The 2016 Arbuthnot Lecture will be delivered by Pat Mora. Pioneering author and literacy advocate Pat Mora has written more than three dozen books for young people that represent the Mexican American experience.

Michael L. Printz Award
honor book
“This One Summer,” by Mariko Tamaki, illustrated by Jillian Tamaki, and published by First Second.

Pura Belpé Author Award
“I Lived on Butterfly Hill” by Marjorie Agosín, illustrated by Lee White and published by Atheneum Books for Young Readers, an imprint of Simon & Schuster Children’s Publishing Division.
honor
“Portraits of Hispanic American Heroes,” written by Juan Felipe Herrera, illustrated by Raúl Colón and published by Dial Books for Young Readers, an imprint of Penguin Group (USA) LLC.

Randoph Caldecott Award
honor
“Viva Frida,” illustrated by Yuyi Morales, written by Yuyi Morales and published by Roaring Brook Press, a Neal Porter Book.

“This One Summer,” illustrated by Jillian Tamaki, written by Mariko Tamaki and published by First Second.

Robert F. Sibert Informational Book Medal
“Brown Girl Dreaming,” written by Jacqueline Woodson, and published by Nancy Paulsen Books, an imprint of Penguin Group (USA) LLC.

William C. Morris Award
“Gabi, a Girl in Pieces,” written by Isabel Quintero, is the 2015 Morris Award winner. The book is published by Cinco Puntos Press.

Best Fiction in Young Adults
Top Ten
The Young Elites by Marie Lu. Putnam
The Crossover by Kwame Alexander
also on the list
When I was the Greatest by Jason Reynolgs
A Time to Dance by Padma Venkatraman
How It Went Down by Kekla Magoon, Holt
Gabi, A Girl in Pieces by Isabel Quitero
Complicit by Stephanie Kuehn

Still to come are announcements from the American Indian Library Association and the Asian Pacific American Library Association.

Rap It Up

My original plan was simply to get a pass for the exhibit hall, spend a couple of days at ALA Midwinter in Chicago, and head home. But these were not the best laid plans, as they grew exponentially. I was invited to the ALSC Day of Diversity on Friday, I embraced the opportunity to room with Debbie Reese and also to present at the Ignite Session. (20slides/15 seconds per slide. Topic: “The Kids are Not All White”)

I still wonder what I was doing in the Friday event filled with movers and shakers in kitlit diversity. Selfishly, I’ll claim the day was a personal victory as I was able to make real life connections with people I’ve connected with virtually for years. I met such inspiring people, such ordinary people doing such great things. I’m not going to name drop because I will miss names and I do not want to do that, but if you followed events on Twitter or FB, you’ve seen the photos. I’ll post some that I have to the blog later, too difficult to work that right now.

On a bigger scale? The flaw in any diversity event is that you end up preaching to the choir. Those lacking a social consciousness see it and think it’s not about them. Event organizers assume everyone attending is on the same page, has similar motivations and expectations and we end up beginning the conversation in the middle. My needs often lack profundity; I can be extremely plebian in my approach and I did find satisfaction in the connections I made and quite humbly I have to say the recognition I received. I do often feel like giving up my blog. I don’t feel like I’m making a difference, that I’m just fighting the same old fight again and again. But I met Satia Orange. My word for the year is ‘diligence’ and Satia certainly embodies the spirit of diligence. Satia challenged us not with what we could do to continue the struggle, but what would we do tomorrow? Those of us in that room were called together for a purpose and if all we got out of it was a reminder of why we do what we do, who else is doing it and new ways we can do it, I want to say that’s a good thing. But, lets remember as Violet Harris reminded us, this fight has been going on since the 1847 with the publication of the Anti Slavery Alphabet.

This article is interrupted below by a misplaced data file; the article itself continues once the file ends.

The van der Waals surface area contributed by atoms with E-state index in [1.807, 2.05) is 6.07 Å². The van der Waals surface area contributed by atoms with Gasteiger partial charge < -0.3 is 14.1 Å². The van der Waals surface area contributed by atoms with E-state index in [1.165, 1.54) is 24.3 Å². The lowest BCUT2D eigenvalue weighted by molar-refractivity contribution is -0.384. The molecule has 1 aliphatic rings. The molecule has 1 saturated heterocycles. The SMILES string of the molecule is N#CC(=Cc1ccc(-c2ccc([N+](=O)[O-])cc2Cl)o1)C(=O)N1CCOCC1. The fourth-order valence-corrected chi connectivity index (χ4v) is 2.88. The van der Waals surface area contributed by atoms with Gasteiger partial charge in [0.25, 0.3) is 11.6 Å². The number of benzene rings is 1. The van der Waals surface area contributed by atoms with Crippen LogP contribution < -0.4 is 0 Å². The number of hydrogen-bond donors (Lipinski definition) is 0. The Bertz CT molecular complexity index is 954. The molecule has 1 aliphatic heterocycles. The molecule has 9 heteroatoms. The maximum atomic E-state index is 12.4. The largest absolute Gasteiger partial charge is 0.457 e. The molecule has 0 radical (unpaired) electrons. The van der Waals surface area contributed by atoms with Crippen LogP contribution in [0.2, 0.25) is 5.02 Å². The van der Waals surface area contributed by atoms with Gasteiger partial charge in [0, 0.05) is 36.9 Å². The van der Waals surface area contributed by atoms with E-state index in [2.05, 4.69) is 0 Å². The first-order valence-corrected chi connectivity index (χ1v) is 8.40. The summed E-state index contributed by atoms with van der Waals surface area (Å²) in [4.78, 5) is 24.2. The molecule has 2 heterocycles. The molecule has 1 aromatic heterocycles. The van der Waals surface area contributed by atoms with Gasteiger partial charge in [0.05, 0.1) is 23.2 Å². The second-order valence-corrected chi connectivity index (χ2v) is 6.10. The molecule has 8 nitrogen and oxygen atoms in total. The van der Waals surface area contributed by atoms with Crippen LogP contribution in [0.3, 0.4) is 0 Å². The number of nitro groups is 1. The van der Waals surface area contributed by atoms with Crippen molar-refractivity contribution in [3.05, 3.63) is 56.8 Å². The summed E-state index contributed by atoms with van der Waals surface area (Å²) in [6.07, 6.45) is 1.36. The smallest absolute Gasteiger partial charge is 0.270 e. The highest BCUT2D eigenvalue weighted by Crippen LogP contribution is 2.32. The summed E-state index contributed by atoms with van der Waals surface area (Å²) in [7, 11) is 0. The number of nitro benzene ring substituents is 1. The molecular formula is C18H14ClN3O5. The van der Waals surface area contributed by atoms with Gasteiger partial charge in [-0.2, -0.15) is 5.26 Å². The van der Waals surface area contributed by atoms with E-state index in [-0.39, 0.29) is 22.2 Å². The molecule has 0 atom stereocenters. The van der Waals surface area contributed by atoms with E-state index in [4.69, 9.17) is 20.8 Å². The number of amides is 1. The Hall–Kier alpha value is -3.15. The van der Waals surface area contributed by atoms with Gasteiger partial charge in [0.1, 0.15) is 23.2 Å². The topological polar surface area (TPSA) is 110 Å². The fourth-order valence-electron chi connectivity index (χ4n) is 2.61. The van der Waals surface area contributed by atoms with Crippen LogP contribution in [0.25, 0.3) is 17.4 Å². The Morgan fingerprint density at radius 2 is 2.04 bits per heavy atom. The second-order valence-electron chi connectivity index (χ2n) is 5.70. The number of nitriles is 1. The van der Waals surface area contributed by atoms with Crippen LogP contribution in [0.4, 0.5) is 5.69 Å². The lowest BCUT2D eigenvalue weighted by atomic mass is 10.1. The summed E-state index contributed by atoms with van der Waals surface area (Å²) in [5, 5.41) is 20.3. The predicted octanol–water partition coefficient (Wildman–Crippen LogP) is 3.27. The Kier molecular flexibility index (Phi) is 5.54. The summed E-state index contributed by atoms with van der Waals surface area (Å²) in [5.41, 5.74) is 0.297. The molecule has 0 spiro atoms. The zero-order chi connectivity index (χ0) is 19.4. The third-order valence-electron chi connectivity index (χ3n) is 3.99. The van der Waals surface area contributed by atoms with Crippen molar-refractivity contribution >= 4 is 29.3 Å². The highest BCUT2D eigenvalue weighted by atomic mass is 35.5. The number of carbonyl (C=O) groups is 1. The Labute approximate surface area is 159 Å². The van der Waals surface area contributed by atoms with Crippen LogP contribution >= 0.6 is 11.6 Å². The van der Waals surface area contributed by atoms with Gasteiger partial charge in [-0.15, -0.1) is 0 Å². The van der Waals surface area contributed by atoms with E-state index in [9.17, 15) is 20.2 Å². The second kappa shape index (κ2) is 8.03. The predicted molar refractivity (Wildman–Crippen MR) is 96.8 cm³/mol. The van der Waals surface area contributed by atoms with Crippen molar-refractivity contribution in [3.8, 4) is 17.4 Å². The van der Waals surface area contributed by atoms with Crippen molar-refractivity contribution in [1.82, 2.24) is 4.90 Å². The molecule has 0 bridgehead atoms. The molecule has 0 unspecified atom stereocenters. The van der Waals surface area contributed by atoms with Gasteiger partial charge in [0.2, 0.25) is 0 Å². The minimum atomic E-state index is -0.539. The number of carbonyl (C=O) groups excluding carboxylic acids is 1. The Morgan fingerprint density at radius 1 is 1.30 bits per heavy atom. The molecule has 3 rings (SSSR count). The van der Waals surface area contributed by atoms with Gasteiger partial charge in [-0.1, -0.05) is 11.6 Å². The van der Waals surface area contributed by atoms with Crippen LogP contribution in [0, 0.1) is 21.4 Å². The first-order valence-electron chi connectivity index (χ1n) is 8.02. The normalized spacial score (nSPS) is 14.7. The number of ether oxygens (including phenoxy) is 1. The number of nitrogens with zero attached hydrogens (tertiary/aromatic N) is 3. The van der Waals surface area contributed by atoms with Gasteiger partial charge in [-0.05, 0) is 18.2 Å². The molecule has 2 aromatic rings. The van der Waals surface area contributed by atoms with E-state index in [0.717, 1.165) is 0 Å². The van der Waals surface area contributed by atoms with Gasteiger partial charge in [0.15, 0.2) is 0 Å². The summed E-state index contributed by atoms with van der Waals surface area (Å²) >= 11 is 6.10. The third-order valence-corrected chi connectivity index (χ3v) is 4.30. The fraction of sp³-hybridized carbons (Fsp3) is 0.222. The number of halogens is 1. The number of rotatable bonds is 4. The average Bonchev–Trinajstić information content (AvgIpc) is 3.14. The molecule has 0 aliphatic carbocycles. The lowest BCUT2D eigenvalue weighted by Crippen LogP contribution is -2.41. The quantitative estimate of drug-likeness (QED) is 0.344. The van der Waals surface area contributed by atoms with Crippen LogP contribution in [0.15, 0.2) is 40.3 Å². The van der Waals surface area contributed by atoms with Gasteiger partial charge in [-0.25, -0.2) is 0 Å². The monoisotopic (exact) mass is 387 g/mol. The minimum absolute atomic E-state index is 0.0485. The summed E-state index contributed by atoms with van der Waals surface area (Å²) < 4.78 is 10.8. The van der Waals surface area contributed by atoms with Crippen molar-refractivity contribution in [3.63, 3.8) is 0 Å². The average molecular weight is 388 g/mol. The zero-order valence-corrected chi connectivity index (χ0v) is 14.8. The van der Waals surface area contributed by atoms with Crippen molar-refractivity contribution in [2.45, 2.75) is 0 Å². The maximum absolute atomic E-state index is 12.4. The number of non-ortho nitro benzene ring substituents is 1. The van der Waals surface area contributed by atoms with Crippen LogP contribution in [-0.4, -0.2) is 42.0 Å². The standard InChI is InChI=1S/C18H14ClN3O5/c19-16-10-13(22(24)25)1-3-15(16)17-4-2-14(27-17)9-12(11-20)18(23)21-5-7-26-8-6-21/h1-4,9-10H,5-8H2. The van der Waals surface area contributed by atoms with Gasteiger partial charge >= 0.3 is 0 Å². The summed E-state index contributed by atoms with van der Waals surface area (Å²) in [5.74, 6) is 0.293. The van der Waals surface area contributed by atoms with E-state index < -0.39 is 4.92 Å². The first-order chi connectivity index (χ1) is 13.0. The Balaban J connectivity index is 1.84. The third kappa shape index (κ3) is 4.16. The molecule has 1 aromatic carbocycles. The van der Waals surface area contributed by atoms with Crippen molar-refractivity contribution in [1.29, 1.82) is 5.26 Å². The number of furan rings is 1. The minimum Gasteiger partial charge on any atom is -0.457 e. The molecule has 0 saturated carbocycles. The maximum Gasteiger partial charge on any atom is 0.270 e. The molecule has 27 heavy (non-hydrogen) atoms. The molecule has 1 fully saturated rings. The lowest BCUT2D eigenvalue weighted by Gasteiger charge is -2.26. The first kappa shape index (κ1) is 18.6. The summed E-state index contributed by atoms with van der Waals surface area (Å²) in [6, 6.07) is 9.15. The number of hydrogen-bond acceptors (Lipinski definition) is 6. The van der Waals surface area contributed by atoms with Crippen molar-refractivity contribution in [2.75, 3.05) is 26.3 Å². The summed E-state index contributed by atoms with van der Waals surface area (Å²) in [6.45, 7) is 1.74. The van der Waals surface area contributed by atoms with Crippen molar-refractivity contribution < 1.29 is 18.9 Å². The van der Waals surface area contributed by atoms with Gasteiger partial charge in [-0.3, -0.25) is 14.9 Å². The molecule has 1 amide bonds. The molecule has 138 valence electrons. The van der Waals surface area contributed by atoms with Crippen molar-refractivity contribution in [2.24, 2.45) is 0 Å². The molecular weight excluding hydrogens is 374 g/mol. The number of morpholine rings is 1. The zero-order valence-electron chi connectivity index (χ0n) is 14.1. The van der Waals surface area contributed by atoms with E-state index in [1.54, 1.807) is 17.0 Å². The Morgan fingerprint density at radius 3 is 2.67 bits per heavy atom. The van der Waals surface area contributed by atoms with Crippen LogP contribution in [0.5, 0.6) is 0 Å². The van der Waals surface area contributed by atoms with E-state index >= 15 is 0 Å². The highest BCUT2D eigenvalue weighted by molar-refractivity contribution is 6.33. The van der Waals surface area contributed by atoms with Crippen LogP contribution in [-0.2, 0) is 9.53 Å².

Pat Mora reminded us that this struggle is based on power. We may think we simply want more diverse books for our children to read, but this is a power issue, one of racial power that expresses itself in economics and the control of the stories we tell. Pat Mora, Maya Gonzales and Jasmin Cardenas spoke the words Saturday evening at Reforma’s annual Noche de Cuentos: we all have stories to tell. When those stories are censored, we lose our identity.

Every turn I made in McCormick Center, I ran into someone I had been trying to connect with, trying to make appointments with and there they were. I’ve seized opportunities and am finding new ways to grow. That, I think is what conferencing with others is all about. We can have the best laid plans, but there’s magic in the air. I was able to connect with Readers to Eaters and several academic librarians who work in reference and instruction as I do as well.

So, right now I’m on the train home. There’s a poem I used to know about getting up this morning feeling good and Black. Putting on my black shoes, coming my black hair, opening my door and Lord! White snow.[1,968 Winters by Jackie Early] Let’s keep fighting the good fight. The train whistle is blowing loud and clear. Beware! We’re coming through!

I just finished listening to the ALA Youth Media Awards. Listening?? I was on Twitter! HA!! An amazing array of diverse books (that’s another post!) But don’t be fooled. Don’t let anyone make you think those books were chosen because of their diversity. It doesn’t work that way, not on ALA committees. Those majority white selectors are all about the integrity of the writing. Yes, they may have made a greater effort to find diverse books this year, but the books and authors won because they are outstanding literary achievements.